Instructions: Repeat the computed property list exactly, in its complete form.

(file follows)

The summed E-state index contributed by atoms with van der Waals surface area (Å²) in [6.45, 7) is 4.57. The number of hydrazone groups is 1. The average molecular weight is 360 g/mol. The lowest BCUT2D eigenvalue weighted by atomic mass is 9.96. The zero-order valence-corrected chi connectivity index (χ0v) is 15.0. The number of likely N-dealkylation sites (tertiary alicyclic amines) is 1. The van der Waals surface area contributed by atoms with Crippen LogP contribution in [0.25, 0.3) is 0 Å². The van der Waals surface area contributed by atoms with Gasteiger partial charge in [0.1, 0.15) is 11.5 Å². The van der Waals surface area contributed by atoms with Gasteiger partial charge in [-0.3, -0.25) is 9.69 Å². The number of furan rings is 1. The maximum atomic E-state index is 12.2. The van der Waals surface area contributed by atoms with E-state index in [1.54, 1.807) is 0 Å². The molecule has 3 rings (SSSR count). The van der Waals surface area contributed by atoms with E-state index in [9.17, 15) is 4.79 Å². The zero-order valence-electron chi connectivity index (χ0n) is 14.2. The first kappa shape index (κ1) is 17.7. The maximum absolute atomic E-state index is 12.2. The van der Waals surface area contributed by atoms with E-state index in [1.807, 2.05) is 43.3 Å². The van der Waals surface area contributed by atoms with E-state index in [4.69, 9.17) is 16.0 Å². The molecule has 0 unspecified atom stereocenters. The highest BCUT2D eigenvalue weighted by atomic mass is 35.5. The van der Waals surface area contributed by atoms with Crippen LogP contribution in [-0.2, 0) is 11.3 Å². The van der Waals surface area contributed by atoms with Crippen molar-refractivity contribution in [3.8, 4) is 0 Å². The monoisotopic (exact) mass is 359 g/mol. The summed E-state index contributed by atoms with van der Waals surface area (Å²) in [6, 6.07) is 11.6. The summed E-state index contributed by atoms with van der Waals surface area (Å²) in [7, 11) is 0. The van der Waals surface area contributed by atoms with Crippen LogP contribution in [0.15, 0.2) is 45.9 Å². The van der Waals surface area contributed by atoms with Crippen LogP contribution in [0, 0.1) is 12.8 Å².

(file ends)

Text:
The summed E-state index contributed by atoms with van der Waals surface area (Å²) in [6.45, 7) is 4.57. The number of hydrazone groups is 1. The average molecular weight is 360 g/mol. The lowest BCUT2D eigenvalue weighted by atomic mass is 9.96. The zero-order valence-corrected chi connectivity index (χ0v) is 15.0. The number of likely N-dealkylation sites (tertiary alicyclic amines) is 1. The van der Waals surface area contributed by atoms with Crippen LogP contribution in [0.25, 0.3) is 0 Å². The van der Waals surface area contributed by atoms with Gasteiger partial charge in [0.1, 0.15) is 11.5 Å². The van der Waals surface area contributed by atoms with Gasteiger partial charge in [-0.3, -0.25) is 9.69 Å². The number of furan rings is 1. The maximum atomic E-state index is 12.2. The van der Waals surface area contributed by atoms with E-state index in [1.54, 1.807) is 0 Å². The molecule has 3 rings (SSSR count). The van der Waals surface area contributed by atoms with E-state index in [9.17, 15) is 4.79 Å². The zero-order valence-electron chi connectivity index (χ0n) is 14.2. The first kappa shape index (κ1) is 17.7. The maximum absolute atomic E-state index is 12.2. The van der Waals surface area contributed by atoms with E-state index in [1.807, 2.05) is 43.3 Å². The van der Waals surface area contributed by atoms with E-state index in [4.69, 9.17) is 16.0 Å². The molecule has 0 unspecified atom stereocenters. The highest BCUT2D eigenvalue weighted by atomic mass is 35.5. The van der Waals surface area contributed by atoms with Crippen LogP contribution in [-0.2, 0) is 11.3 Å². The van der Waals surface area contributed by atoms with Crippen molar-refractivity contribution in [3.8, 4) is 0 Å². The monoisotopic (exact) mass is 359 g/mol. The summed E-state index contributed by atoms with van der Waals surface area (Å²) in [6, 6.07) is 11.6. The summed E-state index contributed by atoms with van der Waals surface area (Å²) in [7, 11) is 0. The van der Waals surface area contributed by atoms with Crippen LogP contribution in [0.15, 0.2) is 45.9 Å². The van der Waals surface area contributed by atoms with Crippen LogP contribution in [0, 0.1) is 12.8 Å².